I am sure we all have seen the ads on television for the video "Girls Gone Wild." It appears that we have our own version here in Juneau. Today it's being played in every household in Juneau. The new video should be called "City and Borough of Juneau and the Harbor Board Gone Wild" with the outrageous increases in local property taxes.
Let us not forget the out of control Harbor Board "Gone Wild." Boat owners just received their first billing for this coming year. It is really shocking how they treat us, being both a consumer and tax payers. "Customer service" is certainly not in their vocabularies. Where else would you find a landlord collecting rent for a year in advance? No such thing as first and last is there? They try to soothe the bleeding by offering an olive branch. "Well, we will only ask for six months up front on July 1 and then charge 10-plus percent APR per month until you pay up the rest by the end of December."
The Harbor Board says it has to establish these Gestapo tactics to generate new revenue, because "we have failed to keep up with routine maintenance." I wonder what they have been meeting about for all these years. Also, now they have decided that they will spend some real big money. What? Buy out a private marina? (Is it a standard practice for government to buy out a private business like DeHarts?) Kill the competition. Is Fisherman's Bend next? Maybe Tee Harbor is under consideration?
But the big question one must ask is, how the heck are they going to handle additional facilities? They can't handle and maintain the ones they've got now. Oh I know, bleed us some more with this rate increase. How much more will it be when they complete the buyout of the competition? We sure do not have many choices and I am tired of these draconian tactics used against the good citizens of Juneau.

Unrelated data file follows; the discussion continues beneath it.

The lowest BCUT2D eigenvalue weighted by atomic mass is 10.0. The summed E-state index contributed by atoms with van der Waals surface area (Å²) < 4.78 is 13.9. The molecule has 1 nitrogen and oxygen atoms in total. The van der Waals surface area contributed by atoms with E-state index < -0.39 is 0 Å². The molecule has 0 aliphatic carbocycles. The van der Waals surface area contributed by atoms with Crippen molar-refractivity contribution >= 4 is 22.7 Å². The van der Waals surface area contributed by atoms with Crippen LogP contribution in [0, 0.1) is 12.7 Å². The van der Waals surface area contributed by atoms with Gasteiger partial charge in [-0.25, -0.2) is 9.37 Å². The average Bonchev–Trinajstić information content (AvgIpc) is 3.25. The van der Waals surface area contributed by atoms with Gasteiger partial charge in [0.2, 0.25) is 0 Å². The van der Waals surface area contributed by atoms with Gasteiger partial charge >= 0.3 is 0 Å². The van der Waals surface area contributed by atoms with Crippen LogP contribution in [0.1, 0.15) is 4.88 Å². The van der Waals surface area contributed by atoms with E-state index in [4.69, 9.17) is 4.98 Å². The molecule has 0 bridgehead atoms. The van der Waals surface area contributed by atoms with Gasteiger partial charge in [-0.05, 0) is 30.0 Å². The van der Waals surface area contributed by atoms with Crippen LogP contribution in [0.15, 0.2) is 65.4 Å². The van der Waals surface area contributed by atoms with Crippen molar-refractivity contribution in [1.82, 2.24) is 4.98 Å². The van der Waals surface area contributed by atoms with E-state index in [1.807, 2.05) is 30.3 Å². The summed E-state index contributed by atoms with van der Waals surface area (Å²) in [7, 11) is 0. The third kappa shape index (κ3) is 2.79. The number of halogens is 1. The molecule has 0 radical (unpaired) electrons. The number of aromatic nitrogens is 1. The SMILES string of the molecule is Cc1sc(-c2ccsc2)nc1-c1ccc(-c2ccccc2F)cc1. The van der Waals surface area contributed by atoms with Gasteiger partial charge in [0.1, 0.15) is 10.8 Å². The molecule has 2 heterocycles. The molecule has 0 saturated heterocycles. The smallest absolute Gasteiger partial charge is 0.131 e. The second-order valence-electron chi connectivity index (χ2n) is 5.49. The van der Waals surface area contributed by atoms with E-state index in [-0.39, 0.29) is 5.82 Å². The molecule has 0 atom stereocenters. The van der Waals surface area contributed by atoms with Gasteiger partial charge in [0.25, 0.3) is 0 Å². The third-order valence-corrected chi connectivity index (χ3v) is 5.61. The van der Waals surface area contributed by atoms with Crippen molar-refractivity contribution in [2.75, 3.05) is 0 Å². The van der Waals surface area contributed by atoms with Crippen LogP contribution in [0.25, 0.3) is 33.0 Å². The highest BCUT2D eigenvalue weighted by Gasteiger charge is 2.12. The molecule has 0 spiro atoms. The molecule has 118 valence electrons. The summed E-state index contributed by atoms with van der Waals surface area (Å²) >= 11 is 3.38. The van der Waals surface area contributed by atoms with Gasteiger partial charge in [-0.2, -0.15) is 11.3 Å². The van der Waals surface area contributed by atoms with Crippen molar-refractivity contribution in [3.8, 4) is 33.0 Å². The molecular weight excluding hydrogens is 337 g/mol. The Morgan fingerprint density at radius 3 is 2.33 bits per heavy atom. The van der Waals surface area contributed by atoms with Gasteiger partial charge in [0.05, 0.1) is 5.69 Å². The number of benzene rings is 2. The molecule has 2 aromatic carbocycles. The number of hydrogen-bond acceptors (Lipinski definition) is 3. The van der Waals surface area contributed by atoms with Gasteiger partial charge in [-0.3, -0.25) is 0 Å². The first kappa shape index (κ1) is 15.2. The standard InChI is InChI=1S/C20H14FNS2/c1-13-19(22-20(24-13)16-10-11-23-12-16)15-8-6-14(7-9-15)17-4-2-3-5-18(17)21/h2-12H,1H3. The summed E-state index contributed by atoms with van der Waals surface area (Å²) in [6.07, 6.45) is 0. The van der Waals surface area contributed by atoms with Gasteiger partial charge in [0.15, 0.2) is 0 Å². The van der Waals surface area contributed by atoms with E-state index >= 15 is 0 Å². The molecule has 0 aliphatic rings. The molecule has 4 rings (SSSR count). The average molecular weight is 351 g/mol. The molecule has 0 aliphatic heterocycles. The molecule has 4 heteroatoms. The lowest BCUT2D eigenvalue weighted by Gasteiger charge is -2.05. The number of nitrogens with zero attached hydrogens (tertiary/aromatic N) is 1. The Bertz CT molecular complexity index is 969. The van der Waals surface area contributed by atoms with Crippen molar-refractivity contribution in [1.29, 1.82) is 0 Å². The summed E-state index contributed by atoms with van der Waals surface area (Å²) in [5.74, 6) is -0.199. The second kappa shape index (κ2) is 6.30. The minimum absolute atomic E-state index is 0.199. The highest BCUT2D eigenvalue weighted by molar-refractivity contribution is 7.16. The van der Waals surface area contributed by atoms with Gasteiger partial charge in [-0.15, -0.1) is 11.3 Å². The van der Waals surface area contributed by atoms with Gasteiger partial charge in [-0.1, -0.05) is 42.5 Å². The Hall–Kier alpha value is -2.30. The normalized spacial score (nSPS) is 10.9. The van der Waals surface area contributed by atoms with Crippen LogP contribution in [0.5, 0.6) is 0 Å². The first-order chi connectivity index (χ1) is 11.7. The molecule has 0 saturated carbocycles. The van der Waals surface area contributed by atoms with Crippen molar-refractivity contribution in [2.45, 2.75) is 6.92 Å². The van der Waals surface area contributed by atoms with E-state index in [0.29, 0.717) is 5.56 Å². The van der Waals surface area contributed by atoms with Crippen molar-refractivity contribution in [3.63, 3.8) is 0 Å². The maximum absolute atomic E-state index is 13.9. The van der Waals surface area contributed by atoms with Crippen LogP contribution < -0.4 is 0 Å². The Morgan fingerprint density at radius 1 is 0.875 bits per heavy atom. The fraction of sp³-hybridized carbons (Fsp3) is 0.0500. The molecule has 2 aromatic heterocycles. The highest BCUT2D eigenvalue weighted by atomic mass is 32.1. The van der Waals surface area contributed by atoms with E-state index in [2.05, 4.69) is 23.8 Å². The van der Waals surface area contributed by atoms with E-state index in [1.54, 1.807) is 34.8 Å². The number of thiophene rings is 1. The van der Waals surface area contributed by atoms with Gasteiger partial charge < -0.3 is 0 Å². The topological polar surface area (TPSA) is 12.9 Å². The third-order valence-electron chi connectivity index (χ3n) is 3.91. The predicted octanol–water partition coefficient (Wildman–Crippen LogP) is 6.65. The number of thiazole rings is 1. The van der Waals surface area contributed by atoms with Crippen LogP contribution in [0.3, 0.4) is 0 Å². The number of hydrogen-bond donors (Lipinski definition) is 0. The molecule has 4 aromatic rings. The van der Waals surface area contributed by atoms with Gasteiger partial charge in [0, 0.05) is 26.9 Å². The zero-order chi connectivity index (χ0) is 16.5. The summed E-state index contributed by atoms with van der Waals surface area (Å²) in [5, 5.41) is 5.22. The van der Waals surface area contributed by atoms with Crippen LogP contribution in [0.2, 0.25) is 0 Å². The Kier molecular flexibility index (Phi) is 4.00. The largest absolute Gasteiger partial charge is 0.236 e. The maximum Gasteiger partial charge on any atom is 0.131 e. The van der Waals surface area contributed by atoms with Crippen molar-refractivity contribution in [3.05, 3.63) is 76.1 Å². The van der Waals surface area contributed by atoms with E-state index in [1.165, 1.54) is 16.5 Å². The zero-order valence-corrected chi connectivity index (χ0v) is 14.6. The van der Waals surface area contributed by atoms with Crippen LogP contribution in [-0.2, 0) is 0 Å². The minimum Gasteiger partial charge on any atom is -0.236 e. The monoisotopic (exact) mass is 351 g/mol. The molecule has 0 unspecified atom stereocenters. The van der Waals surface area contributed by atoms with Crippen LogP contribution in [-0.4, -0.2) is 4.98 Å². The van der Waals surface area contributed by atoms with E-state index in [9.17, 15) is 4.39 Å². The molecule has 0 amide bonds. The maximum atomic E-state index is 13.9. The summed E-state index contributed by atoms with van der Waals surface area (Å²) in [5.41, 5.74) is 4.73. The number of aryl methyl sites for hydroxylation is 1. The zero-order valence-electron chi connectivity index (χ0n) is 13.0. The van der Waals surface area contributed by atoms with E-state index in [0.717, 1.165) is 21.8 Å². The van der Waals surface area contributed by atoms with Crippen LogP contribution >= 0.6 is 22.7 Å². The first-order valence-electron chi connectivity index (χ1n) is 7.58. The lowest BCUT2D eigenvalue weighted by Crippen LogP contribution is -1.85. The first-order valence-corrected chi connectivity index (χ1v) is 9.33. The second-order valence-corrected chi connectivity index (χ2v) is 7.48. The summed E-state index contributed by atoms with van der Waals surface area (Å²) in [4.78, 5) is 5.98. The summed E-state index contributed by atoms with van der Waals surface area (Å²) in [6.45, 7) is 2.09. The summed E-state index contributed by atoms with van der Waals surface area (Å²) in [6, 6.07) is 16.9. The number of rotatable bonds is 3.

I sure hope that the elected officials in our community see what kind of unfriendly "people place" Juneau has become. It is really irritating to think that the average wage earner could easily be charged 5, 10 percent or even more of their net annual income on moorage fees. Talk about hidden taxes.
The harbors and everything about them are vital to all Southeast communities. Their costs to maintain should be borne by the community as a whole, and the direct users should not be required or burdened by the current misdirected attitude to carry the whole load. We will soon see that only the most affluent in our community can afford to own or moor a boat. The rest of us will be relegated to having skiffs, canoes or kayaks, parking the empty trailers halfway back around the Loop Road, after we struggle to get a place in line to launch them out at Auke Bay.
When it comes to community and how we define the term, it surely doesn't apply to the way the city treats the harbor users. Let's take a quick look at the services we support as a community and not wholly placing the burden on the prime user: schools, Eaglecrest, Parks and Rec., the ice skating rink, hospital facilities, library, airport, fire department, police, bus transportation, road maintenance, tour ship facilities, etc.
I could go on and on. If we take the approach for the consumer to pay as he uses the service, we would have nothing here in Juneau. The question must be asked, why are the harbor users singled out here?
My first suggestion to bring expenses into line is that we cut back on nonproductive staff. For example, the administration. Let the city manager do his job and manage the city as a whole. I only have kudos for all the "worker bees" out there, and nothing but disdain directed toward the boards and administrators who create nothing but grief for us common folk.
I long to see the day when Juneau becomes a people place like it was years ago.
Mark Burgoyne moved to Juneau in 1971 as a teacher and worked for the Department of Education as a consultant for three years. He founded and was the first executive director for Southeast Regional Resource Center. He has been employed by the Department of Labor since 1997 as an unemployment specialist and has lived aboard his 46-foot sailboat for the last 14 years.
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